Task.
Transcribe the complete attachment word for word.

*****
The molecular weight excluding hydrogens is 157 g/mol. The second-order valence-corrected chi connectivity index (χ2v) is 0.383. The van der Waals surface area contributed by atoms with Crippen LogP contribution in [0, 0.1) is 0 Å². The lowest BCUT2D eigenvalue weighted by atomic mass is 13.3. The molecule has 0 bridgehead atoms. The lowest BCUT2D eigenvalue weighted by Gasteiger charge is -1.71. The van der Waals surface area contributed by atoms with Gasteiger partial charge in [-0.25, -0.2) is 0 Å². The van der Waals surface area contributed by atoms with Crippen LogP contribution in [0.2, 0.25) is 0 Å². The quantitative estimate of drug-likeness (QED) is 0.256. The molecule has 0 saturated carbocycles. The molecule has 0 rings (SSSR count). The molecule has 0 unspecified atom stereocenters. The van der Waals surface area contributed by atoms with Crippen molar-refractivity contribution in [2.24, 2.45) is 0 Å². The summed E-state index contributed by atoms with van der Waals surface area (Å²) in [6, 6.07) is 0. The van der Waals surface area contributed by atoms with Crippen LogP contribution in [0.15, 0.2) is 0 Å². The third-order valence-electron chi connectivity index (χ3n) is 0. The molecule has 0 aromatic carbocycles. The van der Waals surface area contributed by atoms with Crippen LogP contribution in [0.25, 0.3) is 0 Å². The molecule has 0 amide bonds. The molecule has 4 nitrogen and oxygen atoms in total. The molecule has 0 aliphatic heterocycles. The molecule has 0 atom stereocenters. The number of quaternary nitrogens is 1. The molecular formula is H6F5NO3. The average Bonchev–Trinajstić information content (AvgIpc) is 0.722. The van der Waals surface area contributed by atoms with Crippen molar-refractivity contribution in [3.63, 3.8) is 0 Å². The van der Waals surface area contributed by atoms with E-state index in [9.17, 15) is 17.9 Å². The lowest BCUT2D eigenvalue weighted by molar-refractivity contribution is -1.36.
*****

The molecular weight excluding hydrogens is 157 g/mol. The second-order valence-corrected chi connectivity index (χ2v) is 0.383. The van der Waals surface area contributed by atoms with Crippen LogP contribution in [0, 0.1) is 0 Å². The lowest BCUT2D eigenvalue weighted by atomic mass is 13.3. The molecule has 0 bridgehead atoms. The lowest BCUT2D eigenvalue weighted by Gasteiger charge is -1.71. The van der Waals surface area contributed by atoms with Gasteiger partial charge in [-0.25, -0.2) is 0 Å². The van der Waals surface area contributed by atoms with Crippen LogP contribution in [0.2, 0.25) is 0 Å². The quantitative estimate of drug-likeness (QED) is 0.256. The molecule has 0 saturated carbocycles. The molecule has 0 rings (SSSR count). The molecule has 0 unspecified atom stereocenters. The van der Waals surface area contributed by atoms with Crippen molar-refractivity contribution in [2.24, 2.45) is 0 Å². The summed E-state index contributed by atoms with van der Waals surface area (Å²) in [6, 6.07) is 0. The van der Waals surface area contributed by atoms with Crippen LogP contribution in [0.15, 0.2) is 0 Å². The third-order valence-electron chi connectivity index (χ3n) is 0. The molecule has 0 aromatic carbocycles. The van der Waals surface area contributed by atoms with Crippen LogP contribution in [0.25, 0.3) is 0 Å². The molecule has 0 amide bonds. The molecule has 4 nitrogen and oxygen atoms in total. The molecule has 0 aliphatic heterocycles. The molecule has 0 atom stereocenters. The number of quaternary nitrogens is 1. The molecular formula is H6F5NO3. The average Bonchev–Trinajstić information content (AvgIpc) is 0.722. The van der Waals surface area contributed by atoms with Crippen molar-refractivity contribution in [3.63, 3.8) is 0 Å². The van der Waals surface area contributed by atoms with E-state index in [9.17, 15) is 17.9 Å². The lowest BCUT2D eigenvalue weighted by molar-refractivity contribution is -1.36.